I'd like to react to this one too. I'm running behind in this thread...
I'd use both. After all, I trust Galilei's ideas, not because I've known him and trust him in person, but because I can repeat his experiments and see for myself that his ideas were true. So here you've got the other way around - the trust is there because of the evidence.Instead if I really wanted to convice the fish I would use a different approach by trying to win his trust. Then he might simply take my word for it instead. I would do this because it is easier to convince the fish this way then by trying to convince him that the evidence really was evidence.
I know a lot of nice priests, religion teachers and other believers I highly respect. No hard feelings. I didn't lose my religion because of the sex scandals in the Belgian church or something (I lost it before they became known). I've lost it because of lack of evidence. Of course, it helped that the atheist who kept on asking me questions was a good friend. But then again, I've got good believer friends too and they were in the majority.And this is the approach that I think God has taken. He has sent trustworthy people like Jesus or Mohammad or Siddhartha to guide the rest of us. The decline in modern religion, I believe, has nothing to do with science. Rather it has to do with a lack of trustworthy religious leaders. Rising from the dead was just as irrational 2000 years ago as it is today. But people believe these things in spite of them being irrational because they trust the people giving the message. I became a Christian because I trust the authors of the New Testament. I also trusted the pastor of the church I've been attending the past several years. However I don't particularly trust either the Pope or Rick Warren or any other major religious figure I see on TV. The public figures give religion a bad name and I think that affects a person's view of religion more than any scientific evidence (or lack thereof).
About Newton and Socrates - of course they weren't ignorant and irrational. They were only wrong about some things. Newton devoted most of his life to alchemy which turned out to be false. I don't blame him for that - nobody had proved before that the alchemic ideas were false! That's what scientific progress is. If you do research, it's very well possible you're researching something that will turn out to be wrong. Reseachers don't have a teacher who knows the right answers. They are building brand new knowledge. Just because I think this is very important: while researching, you don't know whether your ideas are right or wrong. That's exactly what you're trying to find out.So even though I believe in God I don't think science will find any "evidence" of God's existence. Not unless they find a way to measure the immeasurable. However I think anyone with doubts or skepticism could be made to change their mind if they found a believer they could really trust. Talk of evidence is misleading because no one has been convinced by evidence even though many of the greatest minds in history have believed in some sort of God or transcendent entity. Were Isaac Newton or Socrates really ignorant and irrational people?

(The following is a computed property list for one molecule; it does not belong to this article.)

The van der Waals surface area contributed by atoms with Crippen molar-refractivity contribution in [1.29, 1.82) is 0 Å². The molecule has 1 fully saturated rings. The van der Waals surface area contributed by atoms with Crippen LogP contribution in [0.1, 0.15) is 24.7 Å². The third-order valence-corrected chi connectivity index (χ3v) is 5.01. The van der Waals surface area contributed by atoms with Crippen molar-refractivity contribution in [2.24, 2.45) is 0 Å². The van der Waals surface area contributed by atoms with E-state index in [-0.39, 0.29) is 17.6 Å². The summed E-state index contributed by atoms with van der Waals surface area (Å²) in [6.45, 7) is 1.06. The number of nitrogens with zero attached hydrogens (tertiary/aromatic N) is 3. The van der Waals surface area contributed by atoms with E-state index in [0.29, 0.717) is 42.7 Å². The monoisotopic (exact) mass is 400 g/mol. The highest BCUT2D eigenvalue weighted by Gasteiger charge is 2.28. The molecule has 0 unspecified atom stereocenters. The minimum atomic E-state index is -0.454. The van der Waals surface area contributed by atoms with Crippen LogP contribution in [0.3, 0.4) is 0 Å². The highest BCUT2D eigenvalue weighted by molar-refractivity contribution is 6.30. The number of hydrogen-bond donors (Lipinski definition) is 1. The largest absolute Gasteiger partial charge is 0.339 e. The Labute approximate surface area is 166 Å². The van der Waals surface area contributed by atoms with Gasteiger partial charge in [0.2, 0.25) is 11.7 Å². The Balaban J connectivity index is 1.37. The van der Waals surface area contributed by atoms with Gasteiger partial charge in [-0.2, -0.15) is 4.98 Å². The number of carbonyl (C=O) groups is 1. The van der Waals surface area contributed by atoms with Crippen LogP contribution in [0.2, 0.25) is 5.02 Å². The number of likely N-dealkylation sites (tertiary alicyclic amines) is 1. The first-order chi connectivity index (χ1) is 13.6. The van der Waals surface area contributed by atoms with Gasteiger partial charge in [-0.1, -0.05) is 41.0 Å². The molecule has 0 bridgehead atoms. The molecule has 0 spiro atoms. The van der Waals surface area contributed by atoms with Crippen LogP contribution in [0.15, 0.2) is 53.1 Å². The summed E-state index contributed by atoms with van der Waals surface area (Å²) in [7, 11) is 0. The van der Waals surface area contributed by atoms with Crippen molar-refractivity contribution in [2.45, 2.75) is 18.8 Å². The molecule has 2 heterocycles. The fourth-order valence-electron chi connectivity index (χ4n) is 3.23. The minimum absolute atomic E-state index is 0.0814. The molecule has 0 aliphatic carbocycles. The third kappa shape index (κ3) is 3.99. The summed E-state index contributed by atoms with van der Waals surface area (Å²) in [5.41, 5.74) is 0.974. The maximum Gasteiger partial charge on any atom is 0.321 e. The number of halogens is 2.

And Russell and Einstein aren't dumb either - they didn't believe in a personal god. Einstein used the word "god" to express his awe for the universe but he didn't believe in a superbeing. Russell was very much an atheist - he's the one with the "you prove there is no teapot on orbit between Mars and Jupiter" idea I've borrowed already.
The difference? They came LATER in history.